Expert reveals why autumn leaves more colourful than usual

2013 one of the most spectacular autumns in years

While New England in the US is lauded annually for its autumn colour, bright weather and low winds in Ireland this year have combined to produce one of the most spectacular autumns here in years.

In September, the weather was drier than normal and temperatures reached a high of almost 24 degrees at one Met Éireann weather station. In October, temperatures were above average everywhere in the country, with some stations recording their highest temperatures in 42 years. Hours of sunshine were also above average in many places.

Expert horticulturist Eileen Murphy, from Teagasc Horticultural College at the National Botanic Gardens in Dublin, said that when autumn begins, the shortening days and lengthening nights trigger a reaction in deciduous trees. A protective barrier forms between the tree and each of its leaves, so that when the leaves fall the tree is not exposed to disease. "That happens every autumn and it has happened this autumn," Ms Murphy said.

Inside the leaf during the day, the process of photosynthesis using water, carbon dioxide, sunlight and green chlorophyll creates sugars, and those sugars are normally transported to other parts of the tree. But when the tree has already created its protective barrier, the sugar tends to be trapped in the leaf. Daytime sunlight and cool nights cause the leaf to turn the sugars into a red pigment, anthocyanin.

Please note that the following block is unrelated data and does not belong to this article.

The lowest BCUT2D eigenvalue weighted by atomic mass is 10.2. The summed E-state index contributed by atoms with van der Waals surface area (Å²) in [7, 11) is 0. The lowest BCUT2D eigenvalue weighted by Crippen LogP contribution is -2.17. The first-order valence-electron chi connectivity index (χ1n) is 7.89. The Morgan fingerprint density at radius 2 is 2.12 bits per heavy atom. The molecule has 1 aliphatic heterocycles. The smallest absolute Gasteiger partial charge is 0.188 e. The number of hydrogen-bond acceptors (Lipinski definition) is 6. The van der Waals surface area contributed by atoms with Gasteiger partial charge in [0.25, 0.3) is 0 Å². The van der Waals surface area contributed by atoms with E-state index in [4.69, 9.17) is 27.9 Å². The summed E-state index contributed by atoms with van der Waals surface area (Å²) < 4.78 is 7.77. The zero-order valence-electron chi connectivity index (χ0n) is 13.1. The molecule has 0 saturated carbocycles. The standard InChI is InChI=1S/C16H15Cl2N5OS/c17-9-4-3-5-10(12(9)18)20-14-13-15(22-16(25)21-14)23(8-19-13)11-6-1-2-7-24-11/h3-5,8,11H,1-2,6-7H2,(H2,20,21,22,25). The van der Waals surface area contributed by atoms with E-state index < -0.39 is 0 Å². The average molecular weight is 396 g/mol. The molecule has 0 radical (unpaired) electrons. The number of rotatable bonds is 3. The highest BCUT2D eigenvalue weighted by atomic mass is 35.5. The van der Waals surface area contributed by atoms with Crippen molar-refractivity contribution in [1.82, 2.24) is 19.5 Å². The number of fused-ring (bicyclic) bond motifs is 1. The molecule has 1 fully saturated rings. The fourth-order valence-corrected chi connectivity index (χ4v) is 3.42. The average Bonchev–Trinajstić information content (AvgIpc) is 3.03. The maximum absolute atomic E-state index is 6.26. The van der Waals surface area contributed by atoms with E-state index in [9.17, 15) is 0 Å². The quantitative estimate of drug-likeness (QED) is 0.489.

“Normally in Ireland we get dark autumn days so there isn’t an awful lot of sugar produced and there isn’t a lot available to make the red pigment,” Ms Murphy said. “But this year we’ve got a very good, prolonged period when it is sunny enough for sugar to be produced and it’s trapped in the leaves and it is producing the red pigment.”

The visibility of autumn colour can also be shortened by high winds and stormy weather, but conditions this year mean trees have managed to hold on to their leaves much longer.

“The yellow pigment is there all the time, but you don’t see it because there is so much chlorophyll; the green masks the yellow, but as winter approaches the chlorophyll production is slowed down, triggered by the shortening days,” Ms Murphy said. In Ireland, autumn leaves most often still contain a lot more green than yellow when they fall.

Fiona Gartland

Fiona Gartland

Fiona Gartland is a crime writer and former Irish Times journalist